Solitary Bird (solitarybird) wrote,
Solitary Bird
solitarybird

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Lent

My approach to Lent has changed drastically over the years. Like most people, as a child I was taught to give something up, without being taught why. It came out like a New Year's resolution, something that had to do with self-improvement, like dieting. Usually you gave up something lovely, like chocolate. As if chocolate was bad, as if anything that good had to be wrong. It seemed like the point was to intentionally make yourself miserable for 40 days. No one seemed to know why, or what you were supposed to get out of it.

Later, I began to think that it had something to do with developing your willpower so that you could resist Satan. You took on a Lenten discipline like an exercise, to prove you had the strength to say no to temptation. Clearly, this was during my (thankfully brief) evangelical period.

Even after I got past that phase, I still thought Lent had something to do with self-denial. Not in the sense of sharing Christ's suffering. It was in a period of my spiritual life when I went overboard with repentance. Self-denial, to me, was equivalent to self-punishment, which I was certain I needed, and certain God wanted.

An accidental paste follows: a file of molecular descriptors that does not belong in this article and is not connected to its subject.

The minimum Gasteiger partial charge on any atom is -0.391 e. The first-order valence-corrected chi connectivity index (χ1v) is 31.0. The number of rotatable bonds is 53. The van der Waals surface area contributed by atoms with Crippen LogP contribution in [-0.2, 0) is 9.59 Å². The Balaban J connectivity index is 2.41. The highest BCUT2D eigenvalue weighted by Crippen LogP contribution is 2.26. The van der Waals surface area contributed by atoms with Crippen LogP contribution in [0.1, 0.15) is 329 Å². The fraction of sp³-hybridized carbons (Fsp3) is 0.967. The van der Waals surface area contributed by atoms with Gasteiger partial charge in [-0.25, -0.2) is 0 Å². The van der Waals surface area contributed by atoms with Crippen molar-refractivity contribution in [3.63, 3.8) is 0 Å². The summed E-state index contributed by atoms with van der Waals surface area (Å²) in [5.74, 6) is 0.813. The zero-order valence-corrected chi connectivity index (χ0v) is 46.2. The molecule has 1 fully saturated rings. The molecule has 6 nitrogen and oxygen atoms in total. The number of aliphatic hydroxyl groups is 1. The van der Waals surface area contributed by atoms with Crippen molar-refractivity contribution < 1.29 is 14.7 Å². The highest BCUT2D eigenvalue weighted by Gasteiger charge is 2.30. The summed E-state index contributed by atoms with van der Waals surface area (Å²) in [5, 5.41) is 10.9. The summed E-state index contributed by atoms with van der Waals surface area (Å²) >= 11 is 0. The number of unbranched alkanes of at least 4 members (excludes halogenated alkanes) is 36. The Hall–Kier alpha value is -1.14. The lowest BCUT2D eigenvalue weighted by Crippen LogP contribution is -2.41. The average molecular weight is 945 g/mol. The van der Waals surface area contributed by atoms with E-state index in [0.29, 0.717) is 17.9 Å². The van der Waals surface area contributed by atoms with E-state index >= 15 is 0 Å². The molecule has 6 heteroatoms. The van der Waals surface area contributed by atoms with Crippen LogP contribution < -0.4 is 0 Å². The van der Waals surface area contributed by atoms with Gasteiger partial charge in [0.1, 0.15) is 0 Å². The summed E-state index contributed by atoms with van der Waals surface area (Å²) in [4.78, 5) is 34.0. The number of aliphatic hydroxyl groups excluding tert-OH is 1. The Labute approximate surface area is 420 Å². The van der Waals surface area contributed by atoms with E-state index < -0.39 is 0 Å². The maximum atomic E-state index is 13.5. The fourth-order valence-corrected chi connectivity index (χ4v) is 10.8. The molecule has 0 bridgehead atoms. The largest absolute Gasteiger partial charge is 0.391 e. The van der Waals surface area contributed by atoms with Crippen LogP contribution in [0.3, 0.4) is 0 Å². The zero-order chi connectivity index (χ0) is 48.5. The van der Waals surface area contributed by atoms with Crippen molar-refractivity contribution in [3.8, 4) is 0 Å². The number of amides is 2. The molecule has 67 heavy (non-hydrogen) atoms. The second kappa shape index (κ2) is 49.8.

I broke out of that pattern after escaping from an abusive marriage. One year, I told that cruel image of God I'd created to fuck off, and gave up self-denial for Lent. It was the best Lent I'd ever had.

But I still thought Lent was supposed to be about self-improvement, or self-actualization perhaps. Maybe it was about improving my relationship with God, or even just with myself. A time to focus on my spiritual life and make it better. In those days, I really thought that was something I should do.

Once that theme developed a bit, I thought Lent was about right living. I thought that Lent was a time to put one's life into proper balance. During this period, instead of giving something up, I would take something on, such as reading, or an extra devotion, or acts of charity.

None of these things are wrong. For someone else, anyway. But it wasn't until much later that Lent began to work for me.

Lent has now become for me a time of purgation, in the most classic sense: stripping away all the barriers to my intimacy with the Divine. As I think about my need for the Holy One, I try to identify what is holding me back, what is getting in the way. What keeps me from loving, and allowing myself to feel loved, deeply and fully, by the Lover of Souls? What's in the way? Is it fear? shame? inattention? busyness? grandiosity? anger?

For me, Lent is no longer about my self-discipline, will power, righteousness, or moral purity. It's not about earning points by doing good deeds. It's not about fixing or improving anything. It's not really anything that I do. I am not the one who removes those barriers. It is an act of grace. God does it. I just have to stop resisting.

Any Lenten activity for me comes from living into God's radical, unequivocal acceptance and love for me. I ask myself, if there were no barrier to my intimacy with the Holy One, how would my life be different? What would I do? Then, I just try to go there... and live as if I knew, without reservation, that the Lover of Souls loved me.
Tags: apophatic spirituality, reflections
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